William Yarnold was a member of the Gleemen. This was a well known group of singers in Thornbury. We have a photograph of them below on the left taken in the 1890s at Berkeley Castle. Please click on it for a larger image. Yarnold is in the front row and has a very distinctive hairstyle with a central parting and curls. He was an active participant in many other aspects of Thornbury life. The Bristol Mercury of 1899 for example shows that he was an officer for the Court Leet (a Searcher and Sealer of Leather) who helped to ensure the quality of craftsmanship in the area and he was also a juryman for the Borough of Thornbury. He also stood for election as councillor. This latter attempt was unsuccessful and he polled only nine votes and came last out of the 19 people standing for the election.
The business was obviously thriving as despite the extensive household they had two servants living in the house Sarah Rugman aged 17 and a nurse Mary Long aged 64. An advertisement for his business appears below on the right. Another advertisement found in a South Gloucestershire Gazette of 1911 advertised “Yarnold’s Railway Timekeeper 25/-“. This is an interesting sign of the times. “Railroad watches” were introduced in America and became very popular after a fatal crash in 1891 caused by the railroad engineer’s watch which was four minutes out because it had stopped and been restarted. These “railroad watches” were high quality (at least 19 jewels and sometimes 23 or 30). They were inspected and approved for use on railroads. “Railway Timekeepers” were cheaper versions of this using a similar name and appealing to the mass market. They have been likened to buying fake Rollex watches!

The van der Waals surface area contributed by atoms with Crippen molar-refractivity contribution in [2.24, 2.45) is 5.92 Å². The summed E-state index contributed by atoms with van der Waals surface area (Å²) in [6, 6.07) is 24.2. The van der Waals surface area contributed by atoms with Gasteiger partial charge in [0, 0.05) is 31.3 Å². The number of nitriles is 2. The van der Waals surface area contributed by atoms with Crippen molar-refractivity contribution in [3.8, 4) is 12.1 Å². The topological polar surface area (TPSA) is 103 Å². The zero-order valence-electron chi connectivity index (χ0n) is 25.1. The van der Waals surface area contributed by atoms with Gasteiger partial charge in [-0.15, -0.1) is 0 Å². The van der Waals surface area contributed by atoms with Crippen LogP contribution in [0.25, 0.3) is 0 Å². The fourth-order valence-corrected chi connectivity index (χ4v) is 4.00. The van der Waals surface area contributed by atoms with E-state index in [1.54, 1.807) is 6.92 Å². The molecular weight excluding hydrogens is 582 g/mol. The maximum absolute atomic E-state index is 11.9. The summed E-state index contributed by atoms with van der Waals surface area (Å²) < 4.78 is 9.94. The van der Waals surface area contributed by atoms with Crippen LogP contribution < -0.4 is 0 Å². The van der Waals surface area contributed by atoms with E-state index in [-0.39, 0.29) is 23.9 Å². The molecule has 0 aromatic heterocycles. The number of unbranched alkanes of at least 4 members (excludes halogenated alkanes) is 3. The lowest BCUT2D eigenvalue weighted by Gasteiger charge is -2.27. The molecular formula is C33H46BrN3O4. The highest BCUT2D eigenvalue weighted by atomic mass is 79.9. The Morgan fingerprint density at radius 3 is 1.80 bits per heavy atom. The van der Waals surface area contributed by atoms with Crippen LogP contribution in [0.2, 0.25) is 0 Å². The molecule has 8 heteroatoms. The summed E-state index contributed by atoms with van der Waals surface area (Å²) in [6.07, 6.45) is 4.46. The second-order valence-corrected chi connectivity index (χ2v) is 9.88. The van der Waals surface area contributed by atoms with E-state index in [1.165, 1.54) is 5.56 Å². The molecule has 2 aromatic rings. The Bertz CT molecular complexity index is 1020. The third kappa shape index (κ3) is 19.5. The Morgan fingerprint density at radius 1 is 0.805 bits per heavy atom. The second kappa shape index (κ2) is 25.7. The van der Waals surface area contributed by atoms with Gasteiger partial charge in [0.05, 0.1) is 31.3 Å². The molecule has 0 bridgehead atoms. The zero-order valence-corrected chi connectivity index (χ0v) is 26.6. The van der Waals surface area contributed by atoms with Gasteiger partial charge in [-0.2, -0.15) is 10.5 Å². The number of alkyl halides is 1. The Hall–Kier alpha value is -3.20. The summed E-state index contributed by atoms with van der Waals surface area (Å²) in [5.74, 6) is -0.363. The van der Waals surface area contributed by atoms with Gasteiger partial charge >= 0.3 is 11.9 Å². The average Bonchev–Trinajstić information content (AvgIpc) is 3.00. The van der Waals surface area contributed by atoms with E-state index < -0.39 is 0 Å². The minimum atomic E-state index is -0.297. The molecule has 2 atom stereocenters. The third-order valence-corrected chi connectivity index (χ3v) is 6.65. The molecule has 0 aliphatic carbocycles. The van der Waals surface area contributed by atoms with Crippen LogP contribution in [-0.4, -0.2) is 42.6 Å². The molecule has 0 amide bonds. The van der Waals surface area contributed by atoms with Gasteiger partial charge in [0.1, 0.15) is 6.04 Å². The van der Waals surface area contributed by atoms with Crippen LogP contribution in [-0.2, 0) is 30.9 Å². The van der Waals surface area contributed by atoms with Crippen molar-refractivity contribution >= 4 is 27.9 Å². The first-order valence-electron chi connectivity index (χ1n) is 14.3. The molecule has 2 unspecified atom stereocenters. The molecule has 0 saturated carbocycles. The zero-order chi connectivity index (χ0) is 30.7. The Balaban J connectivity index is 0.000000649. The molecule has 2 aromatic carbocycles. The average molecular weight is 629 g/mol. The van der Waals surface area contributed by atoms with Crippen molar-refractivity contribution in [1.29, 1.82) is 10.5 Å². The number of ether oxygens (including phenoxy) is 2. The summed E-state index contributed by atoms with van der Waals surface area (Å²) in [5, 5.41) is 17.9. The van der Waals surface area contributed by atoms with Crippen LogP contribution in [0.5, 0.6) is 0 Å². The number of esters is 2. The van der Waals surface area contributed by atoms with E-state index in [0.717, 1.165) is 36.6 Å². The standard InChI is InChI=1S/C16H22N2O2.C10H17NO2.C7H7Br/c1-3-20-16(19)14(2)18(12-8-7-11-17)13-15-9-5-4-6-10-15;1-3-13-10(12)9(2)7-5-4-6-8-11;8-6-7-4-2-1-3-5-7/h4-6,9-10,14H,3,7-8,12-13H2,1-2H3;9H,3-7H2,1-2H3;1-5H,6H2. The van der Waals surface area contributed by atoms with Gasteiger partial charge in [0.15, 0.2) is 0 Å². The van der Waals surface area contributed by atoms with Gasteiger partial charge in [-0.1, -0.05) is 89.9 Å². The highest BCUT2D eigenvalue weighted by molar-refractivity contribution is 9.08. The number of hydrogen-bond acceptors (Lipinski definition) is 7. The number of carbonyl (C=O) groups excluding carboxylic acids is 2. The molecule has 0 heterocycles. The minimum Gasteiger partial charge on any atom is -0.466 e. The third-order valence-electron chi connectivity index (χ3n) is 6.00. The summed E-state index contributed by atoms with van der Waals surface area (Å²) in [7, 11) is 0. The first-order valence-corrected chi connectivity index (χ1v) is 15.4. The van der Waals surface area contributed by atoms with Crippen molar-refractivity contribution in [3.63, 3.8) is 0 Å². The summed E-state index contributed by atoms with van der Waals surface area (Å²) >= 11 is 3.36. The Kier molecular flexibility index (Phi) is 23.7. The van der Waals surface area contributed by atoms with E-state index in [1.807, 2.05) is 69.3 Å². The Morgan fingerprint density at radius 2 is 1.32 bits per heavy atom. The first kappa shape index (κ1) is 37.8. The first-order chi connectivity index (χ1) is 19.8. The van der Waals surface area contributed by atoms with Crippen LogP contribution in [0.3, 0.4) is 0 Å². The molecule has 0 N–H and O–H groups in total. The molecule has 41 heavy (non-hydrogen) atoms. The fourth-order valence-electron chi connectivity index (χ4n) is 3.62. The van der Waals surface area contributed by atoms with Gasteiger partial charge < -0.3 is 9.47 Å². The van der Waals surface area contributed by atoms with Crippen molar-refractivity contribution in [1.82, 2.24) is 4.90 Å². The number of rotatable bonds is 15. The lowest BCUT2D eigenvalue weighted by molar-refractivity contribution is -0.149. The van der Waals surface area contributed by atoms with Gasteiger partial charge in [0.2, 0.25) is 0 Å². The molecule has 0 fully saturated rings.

A reminiscence by Betty Longman nee Sage recalled Yarnolds always had a sign in the shop ‘NO REPAIRS THIS WEEK.’ She said that ‘Yarnold was well off and didn’t want the work. ”